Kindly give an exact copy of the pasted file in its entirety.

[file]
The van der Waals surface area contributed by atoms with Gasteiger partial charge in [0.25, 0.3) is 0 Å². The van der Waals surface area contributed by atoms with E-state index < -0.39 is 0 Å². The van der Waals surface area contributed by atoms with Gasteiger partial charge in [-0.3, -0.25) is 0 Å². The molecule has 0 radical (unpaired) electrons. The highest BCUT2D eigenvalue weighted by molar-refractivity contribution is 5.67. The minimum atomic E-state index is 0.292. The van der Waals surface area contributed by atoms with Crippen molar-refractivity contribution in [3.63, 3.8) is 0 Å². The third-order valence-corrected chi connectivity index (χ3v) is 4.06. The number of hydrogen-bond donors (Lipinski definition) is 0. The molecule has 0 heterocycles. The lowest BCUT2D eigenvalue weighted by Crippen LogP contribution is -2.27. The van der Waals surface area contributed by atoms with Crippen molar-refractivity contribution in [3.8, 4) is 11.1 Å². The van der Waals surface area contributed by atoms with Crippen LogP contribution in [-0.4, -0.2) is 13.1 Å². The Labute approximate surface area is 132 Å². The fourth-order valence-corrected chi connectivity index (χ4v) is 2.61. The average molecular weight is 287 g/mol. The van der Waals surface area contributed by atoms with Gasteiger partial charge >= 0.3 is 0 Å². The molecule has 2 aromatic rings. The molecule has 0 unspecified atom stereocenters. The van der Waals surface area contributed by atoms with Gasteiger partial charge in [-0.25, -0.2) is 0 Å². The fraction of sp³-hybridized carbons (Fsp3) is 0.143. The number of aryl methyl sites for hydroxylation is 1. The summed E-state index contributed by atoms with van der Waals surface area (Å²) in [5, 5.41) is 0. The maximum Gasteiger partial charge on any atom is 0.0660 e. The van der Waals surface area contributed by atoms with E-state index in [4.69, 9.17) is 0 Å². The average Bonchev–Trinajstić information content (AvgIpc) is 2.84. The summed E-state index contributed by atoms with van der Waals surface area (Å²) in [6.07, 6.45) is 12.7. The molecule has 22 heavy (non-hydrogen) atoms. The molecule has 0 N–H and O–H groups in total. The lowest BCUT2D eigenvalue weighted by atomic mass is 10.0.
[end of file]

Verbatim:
The van der Waals surface area contributed by atoms with Gasteiger partial charge in [0.25, 0.3) is 0 Å². The van der Waals surface area contributed by atoms with E-state index < -0.39 is 0 Å². The van der Waals surface area contributed by atoms with Gasteiger partial charge in [-0.3, -0.25) is 0 Å². The molecule has 0 radical (unpaired) electrons. The highest BCUT2D eigenvalue weighted by molar-refractivity contribution is 5.67. The minimum atomic E-state index is 0.292. The van der Waals surface area contributed by atoms with Crippen molar-refractivity contribution in [3.63, 3.8) is 0 Å². The third-order valence-corrected chi connectivity index (χ3v) is 4.06. The number of hydrogen-bond donors (Lipinski definition) is 0. The molecule has 0 heterocycles. The lowest BCUT2D eigenvalue weighted by Crippen LogP contribution is -2.27. The van der Waals surface area contributed by atoms with Crippen molar-refractivity contribution in [3.8, 4) is 11.1 Å². The van der Waals surface area contributed by atoms with Crippen LogP contribution in [-0.4, -0.2) is 13.1 Å². The Labute approximate surface area is 132 Å². The fourth-order valence-corrected chi connectivity index (χ4v) is 2.61. The average molecular weight is 287 g/mol. The van der Waals surface area contributed by atoms with Gasteiger partial charge >= 0.3 is 0 Å². The molecule has 2 aromatic rings. The molecule has 0 unspecified atom stereocenters. The van der Waals surface area contributed by atoms with Gasteiger partial charge in [-0.25, -0.2) is 0 Å². The fraction of sp³-hybridized carbons (Fsp3) is 0.143. The number of aryl methyl sites for hydroxylation is 1. The summed E-state index contributed by atoms with van der Waals surface area (Å²) in [5, 5.41) is 0. The maximum Gasteiger partial charge on any atom is 0.0660 e. The van der Waals surface area contributed by atoms with E-state index in [4.69, 9.17) is 0 Å². The average Bonchev–Trinajstić information content (AvgIpc) is 2.84. The summed E-state index contributed by atoms with van der Waals surface area (Å²) in [6.07, 6.45) is 12.7. The molecule has 22 heavy (non-hydrogen) atoms. The molecule has 0 N–H and O–H groups in total. The lowest BCUT2D eigenvalue weighted by atomic mass is 10.0.